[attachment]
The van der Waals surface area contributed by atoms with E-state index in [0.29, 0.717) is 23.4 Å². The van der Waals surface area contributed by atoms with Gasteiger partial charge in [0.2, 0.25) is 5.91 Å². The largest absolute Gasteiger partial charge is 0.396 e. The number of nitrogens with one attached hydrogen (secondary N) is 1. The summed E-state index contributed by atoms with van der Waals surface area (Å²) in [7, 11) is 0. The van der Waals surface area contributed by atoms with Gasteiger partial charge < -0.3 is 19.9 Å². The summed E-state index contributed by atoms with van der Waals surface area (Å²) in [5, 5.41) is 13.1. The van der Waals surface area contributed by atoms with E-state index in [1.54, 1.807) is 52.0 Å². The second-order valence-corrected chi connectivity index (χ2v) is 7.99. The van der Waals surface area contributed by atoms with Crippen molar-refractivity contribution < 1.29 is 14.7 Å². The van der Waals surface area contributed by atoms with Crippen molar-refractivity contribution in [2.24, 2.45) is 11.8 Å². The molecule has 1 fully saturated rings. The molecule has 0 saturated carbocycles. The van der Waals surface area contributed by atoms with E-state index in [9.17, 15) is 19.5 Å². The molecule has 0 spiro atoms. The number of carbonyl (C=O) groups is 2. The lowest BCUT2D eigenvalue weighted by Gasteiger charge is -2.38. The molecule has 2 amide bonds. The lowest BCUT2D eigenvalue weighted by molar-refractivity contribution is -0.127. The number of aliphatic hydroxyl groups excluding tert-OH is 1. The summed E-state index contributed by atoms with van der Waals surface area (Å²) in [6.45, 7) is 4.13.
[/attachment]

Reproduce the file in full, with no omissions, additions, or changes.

The van der Waals surface area contributed by atoms with E-state index in [0.29, 0.717) is 23.4 Å². The van der Waals surface area contributed by atoms with Gasteiger partial charge in [0.2, 0.25) is 5.91 Å². The largest absolute Gasteiger partial charge is 0.396 e. The number of nitrogens with one attached hydrogen (secondary N) is 1. The summed E-state index contributed by atoms with van der Waals surface area (Å²) in [7, 11) is 0. The van der Waals surface area contributed by atoms with Gasteiger partial charge < -0.3 is 19.9 Å². The summed E-state index contributed by atoms with van der Waals surface area (Å²) in [5, 5.41) is 13.1. The van der Waals surface area contributed by atoms with E-state index in [1.54, 1.807) is 52.0 Å². The second-order valence-corrected chi connectivity index (χ2v) is 7.99. The van der Waals surface area contributed by atoms with Crippen molar-refractivity contribution < 1.29 is 14.7 Å². The van der Waals surface area contributed by atoms with Crippen molar-refractivity contribution in [2.24, 2.45) is 11.8 Å². The molecule has 1 fully saturated rings. The molecule has 0 saturated carbocycles. The van der Waals surface area contributed by atoms with E-state index in [9.17, 15) is 19.5 Å². The molecule has 0 spiro atoms. The number of carbonyl (C=O) groups is 2. The lowest BCUT2D eigenvalue weighted by Gasteiger charge is -2.38. The molecule has 2 amide bonds. The lowest BCUT2D eigenvalue weighted by molar-refractivity contribution is -0.127. The number of aliphatic hydroxyl groups excluding tert-OH is 1. The summed E-state index contributed by atoms with van der Waals surface area (Å²) in [6.45, 7) is 4.13.